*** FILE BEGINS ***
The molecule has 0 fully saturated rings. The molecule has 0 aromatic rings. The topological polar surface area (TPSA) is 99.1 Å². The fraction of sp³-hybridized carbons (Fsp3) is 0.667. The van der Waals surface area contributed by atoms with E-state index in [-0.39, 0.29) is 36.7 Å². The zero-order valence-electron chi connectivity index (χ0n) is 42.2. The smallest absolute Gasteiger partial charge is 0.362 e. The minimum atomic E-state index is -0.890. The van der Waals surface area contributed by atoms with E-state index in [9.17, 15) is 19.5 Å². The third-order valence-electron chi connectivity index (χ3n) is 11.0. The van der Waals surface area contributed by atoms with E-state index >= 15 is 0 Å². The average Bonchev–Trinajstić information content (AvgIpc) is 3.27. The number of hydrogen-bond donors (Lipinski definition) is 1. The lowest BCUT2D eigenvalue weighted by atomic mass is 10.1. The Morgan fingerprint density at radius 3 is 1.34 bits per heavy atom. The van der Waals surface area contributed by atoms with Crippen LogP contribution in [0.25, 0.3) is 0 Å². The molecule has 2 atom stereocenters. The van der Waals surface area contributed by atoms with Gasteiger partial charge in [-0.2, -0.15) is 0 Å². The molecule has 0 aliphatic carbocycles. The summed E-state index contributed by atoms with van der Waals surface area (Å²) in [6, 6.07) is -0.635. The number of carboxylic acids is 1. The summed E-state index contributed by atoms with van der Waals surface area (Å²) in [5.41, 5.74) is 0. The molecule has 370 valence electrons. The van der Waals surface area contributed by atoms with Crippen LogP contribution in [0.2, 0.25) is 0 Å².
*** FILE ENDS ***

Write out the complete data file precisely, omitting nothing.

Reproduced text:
The molecule has 0 fully saturated rings. The molecule has 0 aromatic rings. The topological polar surface area (TPSA) is 99.1 Å². The fraction of sp³-hybridized carbons (Fsp3) is 0.667. The van der Waals surface area contributed by atoms with E-state index in [-0.39, 0.29) is 36.7 Å². The zero-order valence-electron chi connectivity index (χ0n) is 42.2. The smallest absolute Gasteiger partial charge is 0.362 e. The minimum atomic E-state index is -0.890. The van der Waals surface area contributed by atoms with E-state index in [9.17, 15) is 19.5 Å². The third-order valence-electron chi connectivity index (χ3n) is 11.0. The van der Waals surface area contributed by atoms with E-state index >= 15 is 0 Å². The average Bonchev–Trinajstić information content (AvgIpc) is 3.27. The number of hydrogen-bond donors (Lipinski definition) is 1. The lowest BCUT2D eigenvalue weighted by atomic mass is 10.1. The Morgan fingerprint density at radius 3 is 1.34 bits per heavy atom. The van der Waals surface area contributed by atoms with Crippen LogP contribution in [0.25, 0.3) is 0 Å². The molecule has 2 atom stereocenters. The van der Waals surface area contributed by atoms with Gasteiger partial charge in [-0.2, -0.15) is 0 Å². The molecule has 0 aliphatic carbocycles. The summed E-state index contributed by atoms with van der Waals surface area (Å²) in [6, 6.07) is -0.635. The number of carboxylic acids is 1. The summed E-state index contributed by atoms with van der Waals surface area (Å²) in [5.41, 5.74) is 0. The molecule has 370 valence electrons. The van der Waals surface area contributed by atoms with Crippen LogP contribution in [0.2, 0.25) is 0 Å².